# How is the epsilon delta proof an actual proof?

1. Sep 16, 2010

### ewakama

I am a first year freshman at UC Berkeley, in Math 1A. We learned the delta-epsilon proof for proving the limit of functions. I won't go through a whole proof or anything, but the general idea is you have a delta that is less than |x-a| (and greater than zero) and an epsilon less than |f(x)-L|. The way we have learned to prove this is to find a delta in terms of epsilon, and then solve for epsilon.

Here is my problem.
This proof really just does simple algebra in one direction (to find delta in terms of epsilon), and then the reverse of that algebra to isolate epsilon. So, what goes wrong if you prove a limit that is not true?

My graduate student instructor said you wouldn't know unless you plugged in epsilon values. My professor said it was a good question, and it would be hard to prove that you were doing an incorrect proof. The way he said to prove that that limit is incorrect would be to do the proof for the correct limit. A function can have only one limit, and so the wrong one would be supplanted.

But I still think that there is a real problem with a proof that proves things that are incorrect. How is that a proof at all?

2. Sep 17, 2010

### jgens

You can't prove a limit that isn't true. Mathematics wouldn't be much use if we could prove things that were false. If you mean, what happens if you try to prove a limit that is not true, then that's a different question.

This works in some cases, but it fails if a function fails to approach a limit at all. Another (more general) way to prove that a function doesn't approach a specific limit l, is to show that there is some ε > 0 such that for every δ > 0 there is some x which satisfies 0 < |x-a| < δ but not |f(x)-l| < ε.

Why is that a problem? If I prove that the square of every real number is non-negative, that means I prove that it's impossible for the square of a real number to be less than zero. If you don't object to this last example (I hope you don't), then why would you object to the example with limits?

3. Sep 17, 2010

### ewakama

Right, so if you try and prove a limit that is not true, where exactly in the proof is there a contradiction? There isn't. There should be. That is my point.

The square root example I'll try and make analogous to this problem, but I don't think it really works. You prove that you square any real number and therefore you conclude that the square of any number must be greater than zero. However, say for kicks you set out to prove that you can find a negative number by squaring a real number...and nothing goes wrong with the proof.

I'll write out a proof.
Prove lim x->4 of 4x is 20.

this is the scratchwork to find delta (E= epsilon, d=delta)

-E<|f(x)-L|<E
-E<|4x-20|<E
-E<|4(x-5)|<E
-E/4<|x-5|<E/4
-E/4+1<|x-4|<E/4+1

0<|x-a|<d
0<|x-4|<d
|x-4|<E/4+1
d=E/4+1

okay, now the proof.
d=E/4+1
-E/4+1<|x-4|<E/4+1
(skipping a few steps...it's just the same thing backwards)
-E<|4x-20|<E

where's the problem?

4. Sep 17, 2010

### jgens

There's a contradiction in that it can't be done. What you'll eventually end up showing is that there exists an $\varepsilon > 0$ such that for all $\delta > 0$ there is an $x$ which satisfies $0 < |x-a| < \delta$ but not $|f(x)-l| < \varepsilon$.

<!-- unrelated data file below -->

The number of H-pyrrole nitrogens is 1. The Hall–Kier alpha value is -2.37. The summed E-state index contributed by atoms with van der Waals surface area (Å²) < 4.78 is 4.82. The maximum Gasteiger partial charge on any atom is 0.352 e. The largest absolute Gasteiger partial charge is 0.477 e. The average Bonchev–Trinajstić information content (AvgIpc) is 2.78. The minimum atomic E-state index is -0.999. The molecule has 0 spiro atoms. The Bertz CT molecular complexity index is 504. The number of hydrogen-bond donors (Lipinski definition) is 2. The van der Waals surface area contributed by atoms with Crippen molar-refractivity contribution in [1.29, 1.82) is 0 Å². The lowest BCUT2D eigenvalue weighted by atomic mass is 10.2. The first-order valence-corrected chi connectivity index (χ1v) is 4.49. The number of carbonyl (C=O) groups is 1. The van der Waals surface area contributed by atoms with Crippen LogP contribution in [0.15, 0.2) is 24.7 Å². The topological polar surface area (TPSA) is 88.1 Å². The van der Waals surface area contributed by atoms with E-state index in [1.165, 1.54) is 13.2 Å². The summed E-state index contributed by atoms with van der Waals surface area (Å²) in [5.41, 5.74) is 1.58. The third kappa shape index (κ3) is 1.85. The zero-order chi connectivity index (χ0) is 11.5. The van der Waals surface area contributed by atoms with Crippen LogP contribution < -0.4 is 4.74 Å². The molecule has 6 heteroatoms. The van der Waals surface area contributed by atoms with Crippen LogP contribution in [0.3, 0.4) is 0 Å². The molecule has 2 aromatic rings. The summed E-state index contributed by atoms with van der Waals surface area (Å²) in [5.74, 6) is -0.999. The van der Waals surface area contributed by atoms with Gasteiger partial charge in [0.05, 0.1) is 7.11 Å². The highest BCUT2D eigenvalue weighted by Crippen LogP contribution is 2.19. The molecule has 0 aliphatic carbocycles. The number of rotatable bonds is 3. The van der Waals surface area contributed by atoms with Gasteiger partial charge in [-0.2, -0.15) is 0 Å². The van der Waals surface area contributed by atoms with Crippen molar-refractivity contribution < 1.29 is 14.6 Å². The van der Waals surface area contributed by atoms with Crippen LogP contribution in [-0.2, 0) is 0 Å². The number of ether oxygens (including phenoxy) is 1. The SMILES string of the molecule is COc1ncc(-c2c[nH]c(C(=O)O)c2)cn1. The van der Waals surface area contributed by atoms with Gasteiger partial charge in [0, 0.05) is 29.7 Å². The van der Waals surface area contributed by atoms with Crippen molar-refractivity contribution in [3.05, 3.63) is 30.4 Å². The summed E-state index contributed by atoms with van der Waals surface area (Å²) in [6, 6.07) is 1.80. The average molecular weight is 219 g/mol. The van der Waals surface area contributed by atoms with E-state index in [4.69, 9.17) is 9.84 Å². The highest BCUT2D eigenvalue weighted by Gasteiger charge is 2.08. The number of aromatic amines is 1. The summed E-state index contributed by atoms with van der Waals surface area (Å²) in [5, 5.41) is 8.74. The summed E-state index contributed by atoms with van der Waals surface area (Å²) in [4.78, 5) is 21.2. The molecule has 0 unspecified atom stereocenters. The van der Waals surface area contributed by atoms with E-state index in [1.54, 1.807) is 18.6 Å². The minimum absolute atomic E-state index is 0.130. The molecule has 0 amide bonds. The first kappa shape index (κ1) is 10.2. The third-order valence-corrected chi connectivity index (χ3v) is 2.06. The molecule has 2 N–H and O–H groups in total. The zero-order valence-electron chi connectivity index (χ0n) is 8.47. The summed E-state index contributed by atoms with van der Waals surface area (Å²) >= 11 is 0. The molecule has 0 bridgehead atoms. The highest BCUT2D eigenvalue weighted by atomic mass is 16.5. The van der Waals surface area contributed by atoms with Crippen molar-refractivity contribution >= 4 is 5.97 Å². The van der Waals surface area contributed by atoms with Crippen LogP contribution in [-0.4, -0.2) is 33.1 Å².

That wouldn't be possible. What good is math if you can prove things that aren't true?

This step isn't justified.

No. Be careful with your signs when you find $-\delta$.

5. Sep 17, 2010

### jgens

Sorry! In my last reply, I said that one of your steps wasn't quite valid when it more or less was (you should omit absolute value signs when you don't need them; granted, that doesn't pardon my mistake). The problem with your 'proof' is that you should have

$$0 < |x-4| < \frac{\varepsilon}{4}+1$$

$$-\frac{\varepsilon}{4}-1<x-4<\frac{\varepsilon}{4}+1$$

$$-\frac{\varepsilon}{4}-2<x-5<\frac{\varepsilon}{4}$$

$$|x-5| < \frac{\varepsilon}{4}+2$$

$$|4x-20| < \varepsilon+8$$

So you should see that your choice of $\delta$ doesn't allow you to make $|4x-20|$ small enough.

Last edited: Sep 17, 2010
6. Sep 17, 2010

### deluks917

I don't understand why your instructors would explain it like that. You can't find a delta for every epsilon if the limit is incorrect or DNE.

7. Sep 19, 2010

### ewakama

I see, that's interesting! I've never seen it solved like this, on both sides of the expression...

0<|x-4|<E/4+1
-E/4-1<|x-4|<E/4+1

But that does lead to a contradiction in this problem, and works if you plug in the limit as 16.
Well that is wonderful...but it is still strange that we don't actually do it this way in class. We only solve from this step

0<|x-4|<E/4+1

Without plugging in -E on the left of the inequality.

Thank you for your help...I'm going to discuss this with my GSI.

and deluks-

Given a function f we we say that
lim f(x) = L
x->a

if given any  E> 0 we can fi nd some delta such that for every x satisfying 0 < |x-a|< delta,
|f(x)-L|< E

That was a direct quote from a handout in discussion...albeit the symbols didn't carry over from copy and paste, so I typed out delta where there was a delta.

8. Sep 19, 2010

### HallsofIvy

Well, there doesn't have to be a -E on the left because any negative number is "< 0".
You may be confusing 0< |x- 4|< E/4+ 1 with (-E/4+ 1)< x- 4< E/4+ 1 where I have removed the absolute value signs.

And that is exactly what everyone else has been saying! that is precisely the usual definition of "limit". I suspect you are "actually doing it that way" in class and do not realize it.